United States District Court, W.D. Virginia, Roanoke Division
Marquise Leon Nelson, Pro Se Plaintiff.
P. Jones United States District Judge
Leon Nelson, a Virginia inmate proceeding pro se, filed this
civil rights action under 42 U.S.C. § 1983, alleging
that state court employees interfered with his ability to
file court papers in forma pauperis - without payment of
fees. Upon review of Nelson’s complaint, I conclude
that the action must be summarily dismissed as frivolous.
is incarcerated at Red Onion State Prison (“Red
Onion”). He allegedly filed a “Petition for
Judgment” and an application to proceed in forma
pauperis in the Wise County Circuit Court on September 9,
2014. On November 29, 2014, the circuit court denied in forma
pauperis, based on a financial document obtained from the
trust officer at Red Onion, and dismissed Nelson’s
petition. Nelson asserts that the financial document is
also alleges that on July 16, 2015, he mailed the circuit
court a Petition for a Writ of Habeas Corpus and an
application to proceed in forma pauperis. The circuit court
mailed Nelson a copy of its request for Red Onion officials
to provide Nelson’s financial information, but they
allegedly did not comply. Nelson then filed a petition,
asking circuit court officials to order Red Onion officials
to provide a photocopy of Nelson’s financial records
for in forma pauperis purposes.
Nelson received no circuit court response to this petition,
Nelson filed an appeal to the Supreme Court of Virginia.
Frustrated when no response issued immediately, Nelson filed
a “Notice of Affidavit by Special Visitation; Prior
Notice of Violation of Petitioner’s Right to Determine
his Indigency, ” stating that the lack of response
indicated the state courts’ agreement with his
accompanying statement of fact. The Supreme Court allegedly
did not respond to Nelson’s filings.
then filed this lawsuit under § 1983. He sues the
“State” of Virginia, the Red Onion warden, the
Wise County clerk and judge, the Clerk of the Supreme Court
of Virginia, and two other individuals, who are apparently
state officials that handled his paperwork at some point. As
relief in this § 1983 action, Nelson seeks a criminal
investigation and criminal charges against anyone related to
the allegedly fraudulent financial information and an order
establishing that Nelson qualifies to proceed in forma
pauperis and is, therefore, entitled to compensation.
court is required to dismiss any action or claim filed by a
prisoner against a governmental entity or officer if the
court cannot identify any cognizable claims or the complaint
is “frivolous, malicious, or fails to state a claim on
which relief may be granted.” 28 U.S.C. §
1915A(a), (b)(1). A frivolous claim is one “based on an
indisputably meritless legal theory” or one
“whose factual contentions are clearly baseless.”
Neitzke v. Williams, 490 U.S. 319, 327 (1989)
(interpreting the term “frivolous” as similarly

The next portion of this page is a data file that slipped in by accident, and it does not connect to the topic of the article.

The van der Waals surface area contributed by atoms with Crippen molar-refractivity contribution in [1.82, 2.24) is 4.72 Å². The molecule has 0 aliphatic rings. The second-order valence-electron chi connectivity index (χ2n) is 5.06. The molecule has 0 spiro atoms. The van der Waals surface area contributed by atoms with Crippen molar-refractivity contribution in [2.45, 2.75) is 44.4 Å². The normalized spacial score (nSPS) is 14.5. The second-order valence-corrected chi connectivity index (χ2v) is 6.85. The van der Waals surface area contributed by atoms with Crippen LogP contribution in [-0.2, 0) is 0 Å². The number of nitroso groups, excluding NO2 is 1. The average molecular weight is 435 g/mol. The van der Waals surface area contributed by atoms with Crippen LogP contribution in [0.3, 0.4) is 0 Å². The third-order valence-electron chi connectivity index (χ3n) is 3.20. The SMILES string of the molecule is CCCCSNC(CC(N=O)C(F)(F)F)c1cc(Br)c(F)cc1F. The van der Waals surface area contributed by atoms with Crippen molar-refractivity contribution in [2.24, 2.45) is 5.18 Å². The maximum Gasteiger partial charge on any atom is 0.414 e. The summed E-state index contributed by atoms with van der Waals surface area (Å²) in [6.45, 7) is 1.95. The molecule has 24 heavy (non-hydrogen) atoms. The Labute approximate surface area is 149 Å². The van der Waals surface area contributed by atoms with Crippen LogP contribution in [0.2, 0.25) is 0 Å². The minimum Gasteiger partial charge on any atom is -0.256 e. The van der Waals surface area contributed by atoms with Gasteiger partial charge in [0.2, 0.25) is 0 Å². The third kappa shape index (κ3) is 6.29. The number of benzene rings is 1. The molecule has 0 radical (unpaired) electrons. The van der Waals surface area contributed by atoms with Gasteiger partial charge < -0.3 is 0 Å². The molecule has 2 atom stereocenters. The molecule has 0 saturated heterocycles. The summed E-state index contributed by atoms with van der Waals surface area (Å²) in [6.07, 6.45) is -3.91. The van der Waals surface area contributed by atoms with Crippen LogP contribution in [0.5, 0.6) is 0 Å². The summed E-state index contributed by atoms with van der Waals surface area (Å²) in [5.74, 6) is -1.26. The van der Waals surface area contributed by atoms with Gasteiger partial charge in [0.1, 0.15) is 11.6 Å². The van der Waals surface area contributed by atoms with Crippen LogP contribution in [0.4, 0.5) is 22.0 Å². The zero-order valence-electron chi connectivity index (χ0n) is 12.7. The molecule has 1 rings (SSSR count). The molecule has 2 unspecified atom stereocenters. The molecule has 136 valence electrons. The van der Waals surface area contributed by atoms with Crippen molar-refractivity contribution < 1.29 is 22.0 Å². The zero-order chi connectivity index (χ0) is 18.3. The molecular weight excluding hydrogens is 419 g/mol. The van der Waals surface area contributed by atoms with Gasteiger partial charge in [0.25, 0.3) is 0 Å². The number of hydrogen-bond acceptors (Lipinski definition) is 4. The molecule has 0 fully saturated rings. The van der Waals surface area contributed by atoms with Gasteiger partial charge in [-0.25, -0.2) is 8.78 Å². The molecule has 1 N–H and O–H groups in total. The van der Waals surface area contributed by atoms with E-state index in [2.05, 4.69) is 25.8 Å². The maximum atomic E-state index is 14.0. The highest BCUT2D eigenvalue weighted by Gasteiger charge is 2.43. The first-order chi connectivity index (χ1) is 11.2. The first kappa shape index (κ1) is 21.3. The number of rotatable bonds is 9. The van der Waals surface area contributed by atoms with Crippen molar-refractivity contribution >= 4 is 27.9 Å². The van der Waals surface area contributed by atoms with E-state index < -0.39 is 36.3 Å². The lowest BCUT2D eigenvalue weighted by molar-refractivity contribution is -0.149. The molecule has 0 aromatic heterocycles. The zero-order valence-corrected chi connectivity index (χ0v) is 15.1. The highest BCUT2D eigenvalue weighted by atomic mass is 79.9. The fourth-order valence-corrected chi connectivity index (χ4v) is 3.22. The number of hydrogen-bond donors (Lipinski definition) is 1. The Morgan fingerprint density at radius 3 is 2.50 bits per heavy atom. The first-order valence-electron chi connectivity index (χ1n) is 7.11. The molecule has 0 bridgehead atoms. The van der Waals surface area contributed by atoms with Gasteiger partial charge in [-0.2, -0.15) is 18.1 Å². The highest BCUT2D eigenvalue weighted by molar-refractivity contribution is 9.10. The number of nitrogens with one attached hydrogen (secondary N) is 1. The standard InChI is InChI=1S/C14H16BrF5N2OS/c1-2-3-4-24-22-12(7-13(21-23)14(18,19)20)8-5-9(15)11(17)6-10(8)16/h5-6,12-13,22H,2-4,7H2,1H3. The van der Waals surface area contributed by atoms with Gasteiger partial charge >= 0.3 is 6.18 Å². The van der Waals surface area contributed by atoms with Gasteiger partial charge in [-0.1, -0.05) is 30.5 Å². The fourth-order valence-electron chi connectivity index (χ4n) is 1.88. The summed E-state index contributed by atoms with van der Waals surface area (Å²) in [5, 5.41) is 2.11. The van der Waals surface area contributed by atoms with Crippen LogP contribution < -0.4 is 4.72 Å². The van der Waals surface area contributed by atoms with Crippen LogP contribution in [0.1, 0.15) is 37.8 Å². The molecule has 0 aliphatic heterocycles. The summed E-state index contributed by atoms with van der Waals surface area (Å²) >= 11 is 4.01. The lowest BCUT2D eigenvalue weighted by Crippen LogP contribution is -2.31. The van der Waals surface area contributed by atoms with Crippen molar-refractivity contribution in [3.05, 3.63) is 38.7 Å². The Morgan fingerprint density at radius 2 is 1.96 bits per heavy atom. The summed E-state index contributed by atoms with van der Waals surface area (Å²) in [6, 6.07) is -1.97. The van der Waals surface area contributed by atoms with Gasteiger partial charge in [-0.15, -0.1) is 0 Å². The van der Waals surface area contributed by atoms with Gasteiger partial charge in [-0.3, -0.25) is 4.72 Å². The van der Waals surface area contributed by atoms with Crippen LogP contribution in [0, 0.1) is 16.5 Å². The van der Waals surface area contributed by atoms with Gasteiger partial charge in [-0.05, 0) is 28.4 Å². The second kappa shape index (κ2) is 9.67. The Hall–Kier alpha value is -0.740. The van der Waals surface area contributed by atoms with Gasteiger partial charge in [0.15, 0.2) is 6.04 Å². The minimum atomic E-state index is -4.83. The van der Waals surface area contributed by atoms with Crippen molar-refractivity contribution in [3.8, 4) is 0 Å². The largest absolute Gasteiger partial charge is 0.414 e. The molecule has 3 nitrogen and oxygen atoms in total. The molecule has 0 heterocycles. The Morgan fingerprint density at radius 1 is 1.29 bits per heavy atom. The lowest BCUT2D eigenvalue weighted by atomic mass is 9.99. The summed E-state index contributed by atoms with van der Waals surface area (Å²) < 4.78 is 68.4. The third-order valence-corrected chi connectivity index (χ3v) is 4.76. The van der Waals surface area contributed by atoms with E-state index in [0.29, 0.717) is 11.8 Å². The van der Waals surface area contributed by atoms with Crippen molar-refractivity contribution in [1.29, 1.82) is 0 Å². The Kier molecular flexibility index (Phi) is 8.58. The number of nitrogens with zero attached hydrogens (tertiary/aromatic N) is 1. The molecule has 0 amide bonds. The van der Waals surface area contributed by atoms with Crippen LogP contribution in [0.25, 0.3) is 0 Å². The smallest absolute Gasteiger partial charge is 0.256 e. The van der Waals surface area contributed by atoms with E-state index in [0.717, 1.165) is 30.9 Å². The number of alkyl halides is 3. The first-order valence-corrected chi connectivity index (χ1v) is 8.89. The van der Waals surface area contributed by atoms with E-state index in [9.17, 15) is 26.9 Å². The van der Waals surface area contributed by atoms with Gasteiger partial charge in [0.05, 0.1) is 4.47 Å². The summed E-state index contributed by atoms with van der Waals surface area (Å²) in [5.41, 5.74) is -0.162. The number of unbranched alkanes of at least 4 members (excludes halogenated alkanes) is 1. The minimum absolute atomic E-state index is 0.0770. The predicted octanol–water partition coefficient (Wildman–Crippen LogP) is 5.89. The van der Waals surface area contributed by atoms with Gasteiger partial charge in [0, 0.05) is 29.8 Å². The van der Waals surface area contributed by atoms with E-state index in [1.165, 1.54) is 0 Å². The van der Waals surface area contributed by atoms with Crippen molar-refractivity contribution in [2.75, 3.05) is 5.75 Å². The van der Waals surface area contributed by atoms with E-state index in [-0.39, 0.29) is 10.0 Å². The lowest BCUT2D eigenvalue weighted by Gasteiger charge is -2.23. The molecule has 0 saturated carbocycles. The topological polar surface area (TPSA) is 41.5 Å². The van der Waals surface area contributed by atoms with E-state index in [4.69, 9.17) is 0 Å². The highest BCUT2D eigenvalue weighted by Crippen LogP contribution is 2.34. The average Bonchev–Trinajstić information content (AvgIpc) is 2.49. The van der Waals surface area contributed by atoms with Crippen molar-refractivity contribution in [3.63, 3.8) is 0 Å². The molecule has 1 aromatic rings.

used in the former 28 U.S.C. § 1915(d)).
1983 permits an aggrieved party to file a civil action
against a person for actions taken under color of state law
that violated his constitutional rights. Cooper v.
Sheehan, 735 F.3d 153, 158 (4th Cir. 2013). As a
preliminary matter, Nelson cannot bring a § 1983 suit
against the State of Virginia, because a state is not a
person under § 1983. See, e.g., Will v. Michigan
Dep’t of State Police, 491 U.S. 58, 71 (1989)
(“[N]either a State nor its officials acting in their
official capacities are ‘persons’ under §
1983.”). Accordingly, I will summarily dismiss
Nelson’s claims against this defendant as frivolous. 28
U.S.C. § 1915(e)(2)(B).
I find no legal basis for Nelson’s request that the
court order a criminal investigation and charges against
individual state officials. Simply put, a private citizen,
like Nelson, has no constitutional right to, or, in fact, any
judicially cognizable interest in, the prosecution or
non-prosecution of another person. Linda R.S. v. Richard
D., 410 U.S. 614, 619 (1973); Leeke v.
Timmerman, 454 U.S. 83, 86-87 (1981). Therefore, I must
dismiss Nelson’s case to the extent that it seeks an
order directing officials to bring a criminal investigation
or charges against anyone.
I am satisfied that Nelson’s allegations do not give
rise to any § 1983 claim against any of the state court
officials. In essence, Nelson disagrees with the state
courts’ rulings or their failure to rule in the manner
and on the timetable that he prefers. Thus, I conclude that
his claims on these matters are merely an attempt to appeal
these state court actions to this federal district court.
This court has no jurisdiction to review on direct appeal or
overturn the judgments of state courts, however. See,
e.g., Plyler v. Moore, 129 F.3d 728, 731 (4th Cir.
1997). Jurisdiction for appellate review of state court
judgments “lies exclusively with superior state courts
and, ultimately, with the United States Supreme Court.”
Id.; 28 U.S.C. § 1257.
also well established that federal courts have no general
mandamus power to compel action by state officials. See
Davis v. Lansing, 851 F.2d 72, 74 (2d Cir. 1988);
Gurley v. Superior Court of Mecklenburg Cty., 411
F.2d 586, 587 (4th Cir. 1969). Thus, I have no jurisdiction
to direct state court officials to act on ...